Black and White: the Confrontation between Reverend Fred L.
By Larry Dane Brimner
Calkins Cree, 2011
This book was sent to me by the publisher.
(Grades 7 and up)
February is Black History Month. Soon teachers, students, parents, and day care providers will be coming into my library looking for books on Martin Luther King, Jr, Ruby Bridges, and other titles about the civil rights movement. In a matter of hours, almost every book on the subject will be checked out. Now we can add another great title to the mix. Black and White by Larry Dane Brimner offers readers another perspective on the events in that dark and ugly time in our nation’s history. Black and White offers readers a deeper understanding of the movement.
The book centers on Reverend Shuttlesworth and his commitment to getting rid of the unfair Jim Crow laws in Birmingham, and the South, during the 1950’s and early 1960’s. Those laws restricted African-Americans the right to work in stores, be policemen, or allow children to attend all-white schools.
The author does an excellent job, in 80 pages, documenting the confrontation between these two larger-than-life men, Fred Shuttlesworth and Bull Connor. Without this immense hatred Connor had towards African-Americans along with his abhorrent actions, the nation might not have ever learned of the struggle going on in Birmingham. (Called Bombingham because of all the bombings taking place there per orders of Bull Connor) Brimner makes it very clear that without Fred’s involvement the equal rights legislation of 1964 might never have happened.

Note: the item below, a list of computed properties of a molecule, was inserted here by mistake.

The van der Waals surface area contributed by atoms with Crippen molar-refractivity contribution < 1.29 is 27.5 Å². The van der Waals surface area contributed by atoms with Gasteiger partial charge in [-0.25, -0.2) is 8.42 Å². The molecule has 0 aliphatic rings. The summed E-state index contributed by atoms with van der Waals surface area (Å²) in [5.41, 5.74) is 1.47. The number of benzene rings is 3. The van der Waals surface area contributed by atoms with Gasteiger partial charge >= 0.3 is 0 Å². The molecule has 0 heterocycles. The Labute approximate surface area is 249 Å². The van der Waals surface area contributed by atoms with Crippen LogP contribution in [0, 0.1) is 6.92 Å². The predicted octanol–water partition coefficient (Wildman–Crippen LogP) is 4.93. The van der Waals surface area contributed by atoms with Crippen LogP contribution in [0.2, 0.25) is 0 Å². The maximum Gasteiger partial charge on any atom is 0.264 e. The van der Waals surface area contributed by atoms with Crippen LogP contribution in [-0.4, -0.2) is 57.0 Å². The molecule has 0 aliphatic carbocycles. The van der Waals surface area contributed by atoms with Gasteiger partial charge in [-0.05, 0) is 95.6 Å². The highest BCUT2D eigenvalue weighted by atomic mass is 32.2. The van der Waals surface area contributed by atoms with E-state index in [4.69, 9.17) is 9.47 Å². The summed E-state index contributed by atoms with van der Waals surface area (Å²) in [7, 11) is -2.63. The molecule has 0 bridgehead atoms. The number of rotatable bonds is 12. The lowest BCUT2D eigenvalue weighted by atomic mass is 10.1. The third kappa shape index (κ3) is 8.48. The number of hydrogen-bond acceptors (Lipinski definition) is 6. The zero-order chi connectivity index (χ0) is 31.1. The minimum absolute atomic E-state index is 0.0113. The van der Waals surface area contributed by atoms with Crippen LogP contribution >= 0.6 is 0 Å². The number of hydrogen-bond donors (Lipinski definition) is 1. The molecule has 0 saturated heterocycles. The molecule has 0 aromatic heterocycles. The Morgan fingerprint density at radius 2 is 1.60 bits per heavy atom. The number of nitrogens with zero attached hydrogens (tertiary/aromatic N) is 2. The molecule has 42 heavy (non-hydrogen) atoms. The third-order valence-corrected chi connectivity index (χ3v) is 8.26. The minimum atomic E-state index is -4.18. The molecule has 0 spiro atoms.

“Without Fred Shuttlesworth, the Birmingham campaign and the role Reverend Dr. Martin Luther King, Jr., played in it may have taken a vastly different appearance. It was Fred who urged a reluctant Dr. King to shine the light of the Southern Christian Leadership Conference on the city. It was Fred who planned strategy and provided soldiers from the Alabama Christian Movement for Human Rights for local demonstrations, even as Dr. King was the national voice of the civil rights movement. Fred’s actions in the 1950’s and 1960’s helped pave the way to the landmark Civil Rights Act of 1964 and Voting Rights Act of 1965.”
The book’s design is very dramatic, a mixture of black, white, and red. The black text, placed alternately on white and red backgrounds grabs readers’ attention and holds it. Each page is loaded with historical black and white photos that are well captioned. Sidebars have additional information that is pertinent to what is being discussed.
Brimner, an award-winning author of more than 150 books of fiction and nonfiction, is respectful of his subjects. In the author’s note he acknowledges that Eugene “Bull” Connor was the perfect foe for Fred.
“Without his staunch racist and his harsh response to the African American cry for justice, civil rights progress might have taken an even longer time in coming.”
This is an outstanding addition to the growing literature about the Civil Rights Movement. Though this book is for a slightly older audience, still Include it in a display with The Watson's go to Birmingham, 1963 by Christopher Paul Curtis, Boycott Blues: how Rosa Parks inspired a nation and Sit-in: how four friends stood up by sitting down, both by Andrea Davis Pinkney.